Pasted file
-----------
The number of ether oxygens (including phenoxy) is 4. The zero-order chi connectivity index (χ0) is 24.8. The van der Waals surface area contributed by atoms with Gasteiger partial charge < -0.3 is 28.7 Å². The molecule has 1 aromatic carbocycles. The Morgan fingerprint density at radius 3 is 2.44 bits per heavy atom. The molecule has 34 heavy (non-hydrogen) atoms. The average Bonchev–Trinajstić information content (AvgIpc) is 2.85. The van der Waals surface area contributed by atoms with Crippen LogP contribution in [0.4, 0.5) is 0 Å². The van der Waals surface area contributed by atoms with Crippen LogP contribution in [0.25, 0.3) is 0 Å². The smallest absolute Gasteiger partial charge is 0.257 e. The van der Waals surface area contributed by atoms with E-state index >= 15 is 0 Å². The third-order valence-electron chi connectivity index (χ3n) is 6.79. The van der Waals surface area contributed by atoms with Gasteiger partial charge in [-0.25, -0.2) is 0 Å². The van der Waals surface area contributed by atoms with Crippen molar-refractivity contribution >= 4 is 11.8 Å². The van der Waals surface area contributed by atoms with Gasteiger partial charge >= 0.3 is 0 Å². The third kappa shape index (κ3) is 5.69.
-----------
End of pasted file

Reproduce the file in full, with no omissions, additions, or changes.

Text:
The number of ether oxygens (including phenoxy) is 4. The zero-order chi connectivity index (χ0) is 24.8. The van der Waals surface area contributed by atoms with Gasteiger partial charge < -0.3 is 28.7 Å². The molecule has 1 aromatic carbocycles. The Morgan fingerprint density at radius 3 is 2.44 bits per heavy atom. The molecule has 34 heavy (non-hydrogen) atoms. The average Bonchev–Trinajstić information content (AvgIpc) is 2.85. The van der Waals surface area contributed by atoms with Crippen LogP contribution in [0.4, 0.5) is 0 Å². The van der Waals surface area contributed by atoms with Crippen LogP contribution in [0.25, 0.3) is 0 Å². The smallest absolute Gasteiger partial charge is 0.257 e. The van der Waals surface area contributed by atoms with E-state index >= 15 is 0 Å². The third-order valence-electron chi connectivity index (χ3n) is 6.79. The van der Waals surface area contributed by atoms with Gasteiger partial charge in [-0.25, -0.2) is 0 Å². The van der Waals surface area contributed by atoms with Crippen molar-refractivity contribution >= 4 is 11.8 Å². The van der Waals surface area contributed by atoms with Gasteiger partial charge >= 0.3 is 0 Å². The third kappa shape index (κ3) is 5.69.